Opinion: How the powers that be are regulating NZ's non-bank deposit takers out of existence

Opinion: How the powers that be are regulating NZ's non-bank deposit takers out of existence

By Bruce McKay

Will the last non-bank deposit taker left please turn out the lights?

This form of rhetorical question is often used to signal a negative sentiment towards a particular event – it’s been common in discussions around migration for some years.

But as it concerned deposit takers the question is now quite relevant. There is an increasingly common view that the regulators (Securities Commission, Companies Office, Reserve Bank) mean to do away with non-bank deposit takers and in particular finance companies.

The tenor of Reserve Bank regulation and the indications that have been given by the Reserve Bank about future regulation, clearly indicate that it intends to turn the remaining non-bank deposit takers effectively into mini-banks, but without the benefits of being able to call themselves banks.

This will likely be done by encouraging mergers of organisations, takeovers and seeing deposit takers wind down their businesses and effectively ‘cease to be’. There is evidence of all three things happening right now. Marac, CBS and South Cross Building Society are looking to form Heartland Bank.

SBS Bank is in discussions with at least one building society with a view to acquisition, while others, mainly finance companies are wondering whether their business model is sustainable going forward. The main reason for all this activity has been a massive increase in costs caused by increased regulatory compliance and the fallout of the global financial crisis and the routing of the finance company sector in New Zealand.

For example, the costs of obtaining an audit have increased at least five fold for finance companies, including the move to full six monthly audits. For those with the Crown Guarantee there has almost been a constant demand for information with more recently the costs of inspectors being borne by the company. Trustees have also got in on the act charging higher fees, and making the deposit taker carry the cost of reviews done by firms they have hired as well.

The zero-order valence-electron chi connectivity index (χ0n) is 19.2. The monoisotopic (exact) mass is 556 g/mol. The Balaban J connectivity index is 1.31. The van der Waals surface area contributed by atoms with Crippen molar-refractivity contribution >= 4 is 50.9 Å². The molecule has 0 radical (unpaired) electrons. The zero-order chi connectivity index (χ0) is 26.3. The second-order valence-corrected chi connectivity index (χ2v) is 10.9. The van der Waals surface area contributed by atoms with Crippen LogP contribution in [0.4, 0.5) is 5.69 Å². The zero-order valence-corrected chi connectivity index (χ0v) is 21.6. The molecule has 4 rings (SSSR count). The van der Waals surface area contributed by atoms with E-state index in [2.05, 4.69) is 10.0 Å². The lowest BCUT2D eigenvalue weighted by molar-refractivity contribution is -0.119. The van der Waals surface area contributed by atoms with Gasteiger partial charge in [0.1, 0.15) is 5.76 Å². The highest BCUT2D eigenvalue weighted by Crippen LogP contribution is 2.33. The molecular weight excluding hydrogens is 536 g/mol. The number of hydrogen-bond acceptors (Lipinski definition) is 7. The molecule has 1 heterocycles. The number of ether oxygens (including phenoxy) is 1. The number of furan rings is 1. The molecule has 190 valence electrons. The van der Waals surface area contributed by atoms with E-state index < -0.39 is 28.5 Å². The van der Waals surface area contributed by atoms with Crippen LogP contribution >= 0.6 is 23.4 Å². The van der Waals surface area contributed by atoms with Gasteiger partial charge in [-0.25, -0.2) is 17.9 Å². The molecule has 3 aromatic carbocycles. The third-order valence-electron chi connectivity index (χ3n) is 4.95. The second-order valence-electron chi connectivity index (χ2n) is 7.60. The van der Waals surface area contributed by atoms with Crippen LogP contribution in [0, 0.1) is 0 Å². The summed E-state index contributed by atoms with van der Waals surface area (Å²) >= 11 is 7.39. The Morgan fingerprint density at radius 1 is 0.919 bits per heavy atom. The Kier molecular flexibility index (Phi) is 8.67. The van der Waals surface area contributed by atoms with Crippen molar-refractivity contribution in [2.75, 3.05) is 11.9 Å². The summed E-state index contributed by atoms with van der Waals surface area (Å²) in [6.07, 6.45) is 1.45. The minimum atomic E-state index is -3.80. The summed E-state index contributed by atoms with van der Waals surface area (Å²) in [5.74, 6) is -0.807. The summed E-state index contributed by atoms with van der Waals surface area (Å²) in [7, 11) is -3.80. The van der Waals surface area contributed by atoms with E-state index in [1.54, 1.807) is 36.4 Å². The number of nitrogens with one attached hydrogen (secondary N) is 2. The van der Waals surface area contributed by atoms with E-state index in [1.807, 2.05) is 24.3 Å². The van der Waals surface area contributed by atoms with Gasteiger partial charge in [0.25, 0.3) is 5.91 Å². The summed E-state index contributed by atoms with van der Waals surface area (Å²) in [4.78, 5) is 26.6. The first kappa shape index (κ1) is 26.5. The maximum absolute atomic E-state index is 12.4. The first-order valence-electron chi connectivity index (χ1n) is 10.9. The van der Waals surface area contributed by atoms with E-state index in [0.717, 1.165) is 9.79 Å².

The Securities Commission has been very active in asking lots of questions about deposit takers, which not only chews up internal resources but incurs legal costs as well. And then there is the payments for the Deposit Guarantee Scheme and any number of ancillary charges. Go back a few years and few of these costs existed and the ones that did were by and large much smaller. Non-bank deposit takers with more than $20m in liabilities now need to have a credit rating, and new rules on capital adequacy and related party transactions come into force on 1 December.

One finance company executive noted to me that he never previously used legal advisers when submitting a prospectus to the Companies Office for registration. Nowadays he wouldn’t move without legal advice. And you can also bet that the cost of legal advice to non-bank deposit takers (i.e. the hourly rate as well as the number of hours) has also gone up. But that is not the end of it.

The Reserve Bank earlier this year issued a discussion paper on liquidity, which will likely lead to a similar regime that is now in place for banks. A new bill is planned to go before Parliament that will mandate licensing of non-bank deposit takers, good character tests for non-bank deposit taker directors and executive, similar to what is in place for banks now.

Other measures hinted at by the Reserve Bank include restrictions on change of ownership/control and a framework for dealing with failures of non-bank deposit takers. All this extra cost and regulation makes mergers, takeovers or managed exits obvious choices. If the costs are about the same as being a bank, why not be a bank?

That is clearly the motivation behind the Heartland Bank proposal and Marac’s longer standing desire to become a bank. From a depositors point of view all this regulation and increased oversight makes sense, but for those relying on finance companies to provide a higher rate of interest in their funds the outcome may not be as welcoming as expected.

But given what has happened over the past few years to investors’ funds on the deep freeze list (link to page) there is just no appetite from lawmakers and regulators to allow these types of deposit takes to continue to exist. Regulating them out of existence seems to be the method of choice.

Whether this is good for the economy is another matter… here I’ve dealt with the liability side of the balance sheet, next time I look at the asset side and what the demise of non-bank deposit takers means for the economy.

* Bruce McKay is a director of Saffron Capital and Viaduct Capital, an Auckland-based finance company that is now in receivership. He has written commentaries for The Dominion Post and The Independent.

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